Some of the key changes proposed to be implemented in New Zealand include:

  • Denial of a tax deduction for a payment to an overseas related entity, where the payment is not treated as taxable income.
  • Where foreign dividends received by a New Zealand company would normally be non-taxable, they will become taxable if there has been a tax deduction in the overseas company.

On a practical level, this is most likely to affect:

  • New Zealand businesses with loan or share arrangements with businesses in other countries;
  • New Zealand branches of foreign companies, or NZ companies with overseas branches;
  • New Zealand companies, partnerships and trusts with overseas owners or investors, or with foreign investments.

Due to the global nature of these arrangements, the New Zealand Government recognises that our domestic policies can only be effective if the OECD recommendations are implemented worldwide. The Government is therefore closely following the changes adopted by the UK, EU and Australia before the new rules are passed into legislation here. However the US and some Asian countries are currently reluctant to adopt the OECD recommendations, so it will be interesting to see how the international markets react.

In addition to addressing hybrid mismatch arrangements, other measures aimed at improving global tax standards include an increased focus on transfer pricing and the robustness of double tax agreements.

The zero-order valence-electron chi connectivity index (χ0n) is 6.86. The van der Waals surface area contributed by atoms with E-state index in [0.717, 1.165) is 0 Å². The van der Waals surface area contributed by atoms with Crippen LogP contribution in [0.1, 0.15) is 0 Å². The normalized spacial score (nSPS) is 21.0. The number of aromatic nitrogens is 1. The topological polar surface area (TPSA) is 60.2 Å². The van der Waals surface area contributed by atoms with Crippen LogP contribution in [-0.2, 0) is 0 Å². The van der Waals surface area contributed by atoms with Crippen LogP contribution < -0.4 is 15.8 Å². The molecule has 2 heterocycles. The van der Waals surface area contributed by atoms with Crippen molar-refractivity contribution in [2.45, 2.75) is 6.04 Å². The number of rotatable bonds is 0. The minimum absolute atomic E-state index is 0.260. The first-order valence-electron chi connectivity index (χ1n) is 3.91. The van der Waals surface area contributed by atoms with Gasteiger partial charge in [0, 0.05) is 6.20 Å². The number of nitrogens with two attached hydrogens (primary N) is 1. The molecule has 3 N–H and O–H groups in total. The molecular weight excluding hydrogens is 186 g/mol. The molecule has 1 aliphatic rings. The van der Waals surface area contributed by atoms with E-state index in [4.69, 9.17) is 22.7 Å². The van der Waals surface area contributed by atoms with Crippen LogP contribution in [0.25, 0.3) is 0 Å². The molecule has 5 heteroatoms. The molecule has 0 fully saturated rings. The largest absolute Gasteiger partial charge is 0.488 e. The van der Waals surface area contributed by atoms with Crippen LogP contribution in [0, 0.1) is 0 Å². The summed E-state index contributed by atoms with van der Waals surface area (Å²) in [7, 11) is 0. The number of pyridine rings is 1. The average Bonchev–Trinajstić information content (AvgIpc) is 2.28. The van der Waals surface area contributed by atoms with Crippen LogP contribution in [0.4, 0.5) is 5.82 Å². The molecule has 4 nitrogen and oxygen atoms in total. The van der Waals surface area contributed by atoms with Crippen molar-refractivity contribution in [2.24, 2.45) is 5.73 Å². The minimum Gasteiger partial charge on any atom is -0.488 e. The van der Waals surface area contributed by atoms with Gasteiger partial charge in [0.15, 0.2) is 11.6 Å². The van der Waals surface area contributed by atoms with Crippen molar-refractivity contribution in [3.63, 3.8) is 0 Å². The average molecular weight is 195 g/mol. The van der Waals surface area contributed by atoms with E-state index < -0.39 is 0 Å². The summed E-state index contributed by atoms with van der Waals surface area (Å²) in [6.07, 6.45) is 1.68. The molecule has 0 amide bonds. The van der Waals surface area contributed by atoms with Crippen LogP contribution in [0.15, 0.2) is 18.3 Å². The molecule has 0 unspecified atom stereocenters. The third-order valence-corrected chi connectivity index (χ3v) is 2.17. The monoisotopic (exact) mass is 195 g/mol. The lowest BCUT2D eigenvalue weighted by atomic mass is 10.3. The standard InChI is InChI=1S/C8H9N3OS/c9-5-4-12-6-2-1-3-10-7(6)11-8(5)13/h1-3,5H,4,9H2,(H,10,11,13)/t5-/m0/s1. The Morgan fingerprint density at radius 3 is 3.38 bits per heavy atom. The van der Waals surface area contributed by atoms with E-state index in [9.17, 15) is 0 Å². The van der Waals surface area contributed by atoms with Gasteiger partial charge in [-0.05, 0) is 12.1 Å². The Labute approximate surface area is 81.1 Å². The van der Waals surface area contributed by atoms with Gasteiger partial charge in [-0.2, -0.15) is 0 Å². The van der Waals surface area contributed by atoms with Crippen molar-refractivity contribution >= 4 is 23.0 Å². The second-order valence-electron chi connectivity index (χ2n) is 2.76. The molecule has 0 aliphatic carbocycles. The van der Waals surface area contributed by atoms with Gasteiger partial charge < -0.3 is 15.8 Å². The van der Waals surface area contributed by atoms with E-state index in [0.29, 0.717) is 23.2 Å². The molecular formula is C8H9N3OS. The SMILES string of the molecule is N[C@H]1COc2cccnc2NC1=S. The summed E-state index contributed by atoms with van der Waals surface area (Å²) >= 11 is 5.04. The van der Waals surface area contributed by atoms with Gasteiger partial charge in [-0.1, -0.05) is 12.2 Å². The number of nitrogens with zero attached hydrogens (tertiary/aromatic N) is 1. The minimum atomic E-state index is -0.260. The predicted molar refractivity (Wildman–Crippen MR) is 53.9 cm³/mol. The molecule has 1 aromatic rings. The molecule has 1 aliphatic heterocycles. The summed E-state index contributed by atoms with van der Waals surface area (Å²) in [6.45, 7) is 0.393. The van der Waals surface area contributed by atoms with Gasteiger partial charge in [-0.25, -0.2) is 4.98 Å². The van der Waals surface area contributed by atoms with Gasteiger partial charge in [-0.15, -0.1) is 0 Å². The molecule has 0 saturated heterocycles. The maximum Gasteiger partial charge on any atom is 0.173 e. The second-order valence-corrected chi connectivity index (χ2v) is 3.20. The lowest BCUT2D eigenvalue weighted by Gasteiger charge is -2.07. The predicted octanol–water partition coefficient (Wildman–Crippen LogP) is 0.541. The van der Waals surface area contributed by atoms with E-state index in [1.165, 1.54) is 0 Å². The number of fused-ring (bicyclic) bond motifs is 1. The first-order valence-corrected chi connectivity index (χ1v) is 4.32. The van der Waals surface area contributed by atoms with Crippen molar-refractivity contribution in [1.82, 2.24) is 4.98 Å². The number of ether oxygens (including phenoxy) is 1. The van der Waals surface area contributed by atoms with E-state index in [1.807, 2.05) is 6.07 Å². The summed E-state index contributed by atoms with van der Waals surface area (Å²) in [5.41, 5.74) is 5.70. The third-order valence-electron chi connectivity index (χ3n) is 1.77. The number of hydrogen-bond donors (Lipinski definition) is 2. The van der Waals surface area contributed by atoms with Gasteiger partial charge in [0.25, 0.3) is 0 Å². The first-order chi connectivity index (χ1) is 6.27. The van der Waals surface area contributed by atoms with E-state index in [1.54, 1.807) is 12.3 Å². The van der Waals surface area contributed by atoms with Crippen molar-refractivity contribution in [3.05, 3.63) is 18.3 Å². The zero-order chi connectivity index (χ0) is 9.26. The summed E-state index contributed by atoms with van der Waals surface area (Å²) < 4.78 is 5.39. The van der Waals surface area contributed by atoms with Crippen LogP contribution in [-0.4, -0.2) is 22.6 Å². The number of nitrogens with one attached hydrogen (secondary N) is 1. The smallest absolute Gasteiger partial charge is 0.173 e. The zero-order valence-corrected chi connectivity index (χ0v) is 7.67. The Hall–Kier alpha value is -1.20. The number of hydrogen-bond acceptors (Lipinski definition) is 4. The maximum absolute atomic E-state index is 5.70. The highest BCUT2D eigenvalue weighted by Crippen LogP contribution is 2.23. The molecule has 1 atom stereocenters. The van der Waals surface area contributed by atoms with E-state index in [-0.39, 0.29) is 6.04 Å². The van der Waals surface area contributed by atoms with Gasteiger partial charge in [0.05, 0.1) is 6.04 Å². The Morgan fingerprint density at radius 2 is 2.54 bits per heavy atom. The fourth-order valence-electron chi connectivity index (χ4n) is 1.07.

Transfer pricing rules have been on the agenda for many years; they seek to ensure that where goods and services are sold between related parties of a larger enterprise, those sales take place at a fair value, so that an appropriate amount of revenue is recorded in the correct entity. Although these rules have been in place for some time, the increased focus on international arrangements means that IRD is likely to monitor such arrangements closely, so it is important that New Zealand businesses ensure their transfer pricing arrangements are fit for purpose.

The Government is also working closely with the OECD and current treaty partners to ensure international agreements remain fit for purpose. The double tax treaties with China and Korea are currently being re-negotiated; as key trade partners any New Zealand businesses operating in these countries will need to keep a close eye on resulting changes that could impact existing contracts.

The proposed changes are not simple. Recommendations that result in legislative change will need to be comprehensively understood by affected entities. Compliance with these intricate changes will have the potential to cause major headaches for New Zealand business looking to overcome the technical and practical difficulties of business on the international stage.

The comments in this article of a general nature and should not be relied on for specific cases. Taxpayers should seek specific advice.


About Author

Hayden Farrow

Hayden Farrow is a PwC Executive Director based in the Waikato office. Email: